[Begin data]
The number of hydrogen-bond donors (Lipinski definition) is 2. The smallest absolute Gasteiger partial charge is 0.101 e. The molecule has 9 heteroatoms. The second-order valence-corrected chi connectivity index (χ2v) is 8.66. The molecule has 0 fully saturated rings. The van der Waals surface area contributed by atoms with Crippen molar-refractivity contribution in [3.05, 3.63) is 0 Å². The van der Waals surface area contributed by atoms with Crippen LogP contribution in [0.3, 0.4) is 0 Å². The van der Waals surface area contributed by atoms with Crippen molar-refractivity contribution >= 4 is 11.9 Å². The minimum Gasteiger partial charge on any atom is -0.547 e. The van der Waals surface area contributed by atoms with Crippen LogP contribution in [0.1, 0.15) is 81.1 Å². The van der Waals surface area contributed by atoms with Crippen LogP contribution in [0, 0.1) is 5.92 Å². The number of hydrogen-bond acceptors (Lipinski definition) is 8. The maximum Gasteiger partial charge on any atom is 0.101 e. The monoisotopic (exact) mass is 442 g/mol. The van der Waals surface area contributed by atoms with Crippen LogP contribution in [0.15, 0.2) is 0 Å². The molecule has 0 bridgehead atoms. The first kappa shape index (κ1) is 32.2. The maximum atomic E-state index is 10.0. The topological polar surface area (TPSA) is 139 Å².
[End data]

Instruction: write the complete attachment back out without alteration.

The number of hydrogen-bond donors (Lipinski definition) is 2. The smallest absolute Gasteiger partial charge is 0.101 e. The molecule has 9 heteroatoms. The second-order valence-corrected chi connectivity index (χ2v) is 8.66. The molecule has 0 fully saturated rings. The van der Waals surface area contributed by atoms with Crippen molar-refractivity contribution in [3.05, 3.63) is 0 Å². The van der Waals surface area contributed by atoms with Crippen LogP contribution in [0.3, 0.4) is 0 Å². The van der Waals surface area contributed by atoms with Crippen molar-refractivity contribution >= 4 is 11.9 Å². The minimum Gasteiger partial charge on any atom is -0.547 e. The van der Waals surface area contributed by atoms with Crippen LogP contribution in [0.1, 0.15) is 81.1 Å². The van der Waals surface area contributed by atoms with Crippen LogP contribution in [0, 0.1) is 5.92 Å². The number of hydrogen-bond acceptors (Lipinski definition) is 8. The maximum Gasteiger partial charge on any atom is 0.101 e. The monoisotopic (exact) mass is 442 g/mol. The van der Waals surface area contributed by atoms with Crippen LogP contribution in [0.15, 0.2) is 0 Å². The molecule has 0 bridgehead atoms. The first kappa shape index (κ1) is 32.2. The maximum atomic E-state index is 10.0. The topological polar surface area (TPSA) is 139 Å².